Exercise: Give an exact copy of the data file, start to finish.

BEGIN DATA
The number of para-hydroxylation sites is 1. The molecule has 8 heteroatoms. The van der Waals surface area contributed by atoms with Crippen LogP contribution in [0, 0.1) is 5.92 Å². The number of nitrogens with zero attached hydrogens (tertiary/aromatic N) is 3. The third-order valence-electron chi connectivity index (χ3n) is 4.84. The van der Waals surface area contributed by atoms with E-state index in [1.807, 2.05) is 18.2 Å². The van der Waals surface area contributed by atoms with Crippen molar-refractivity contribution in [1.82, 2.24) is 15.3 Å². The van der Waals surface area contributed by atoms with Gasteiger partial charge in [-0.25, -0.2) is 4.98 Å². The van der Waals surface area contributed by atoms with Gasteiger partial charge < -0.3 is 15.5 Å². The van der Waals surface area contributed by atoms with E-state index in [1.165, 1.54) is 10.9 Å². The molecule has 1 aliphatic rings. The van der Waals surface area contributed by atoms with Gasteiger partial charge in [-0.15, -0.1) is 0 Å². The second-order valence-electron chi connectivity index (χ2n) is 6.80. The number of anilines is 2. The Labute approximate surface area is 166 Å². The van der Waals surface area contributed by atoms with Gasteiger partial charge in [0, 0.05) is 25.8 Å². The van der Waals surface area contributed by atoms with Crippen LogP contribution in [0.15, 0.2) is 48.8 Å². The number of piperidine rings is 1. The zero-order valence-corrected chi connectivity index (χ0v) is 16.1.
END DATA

The number of para-hydroxylation sites is 1. The molecule has 8 heteroatoms. The van der Waals surface area contributed by atoms with Crippen LogP contribution in [0, 0.1) is 5.92 Å². The number of nitrogens with zero attached hydrogens (tertiary/aromatic N) is 3. The third-order valence-electron chi connectivity index (χ3n) is 4.84. The van der Waals surface area contributed by atoms with E-state index in [1.807, 2.05) is 18.2 Å². The van der Waals surface area contributed by atoms with Crippen molar-refractivity contribution in [1.82, 2.24) is 15.3 Å². The van der Waals surface area contributed by atoms with Gasteiger partial charge in [-0.25, -0.2) is 4.98 Å². The van der Waals surface area contributed by atoms with Gasteiger partial charge < -0.3 is 15.5 Å². The van der Waals surface area contributed by atoms with E-state index in [1.165, 1.54) is 10.9 Å². The molecule has 1 aliphatic rings. The van der Waals surface area contributed by atoms with Gasteiger partial charge in [-0.15, -0.1) is 0 Å². The second-order valence-electron chi connectivity index (χ2n) is 6.80. The number of anilines is 2. The Labute approximate surface area is 166 Å². The van der Waals surface area contributed by atoms with Gasteiger partial charge in [0, 0.05) is 25.8 Å². The van der Waals surface area contributed by atoms with Crippen LogP contribution in [0.15, 0.2) is 48.8 Å². The number of piperidine rings is 1. The zero-order valence-corrected chi connectivity index (χ0v) is 16.1.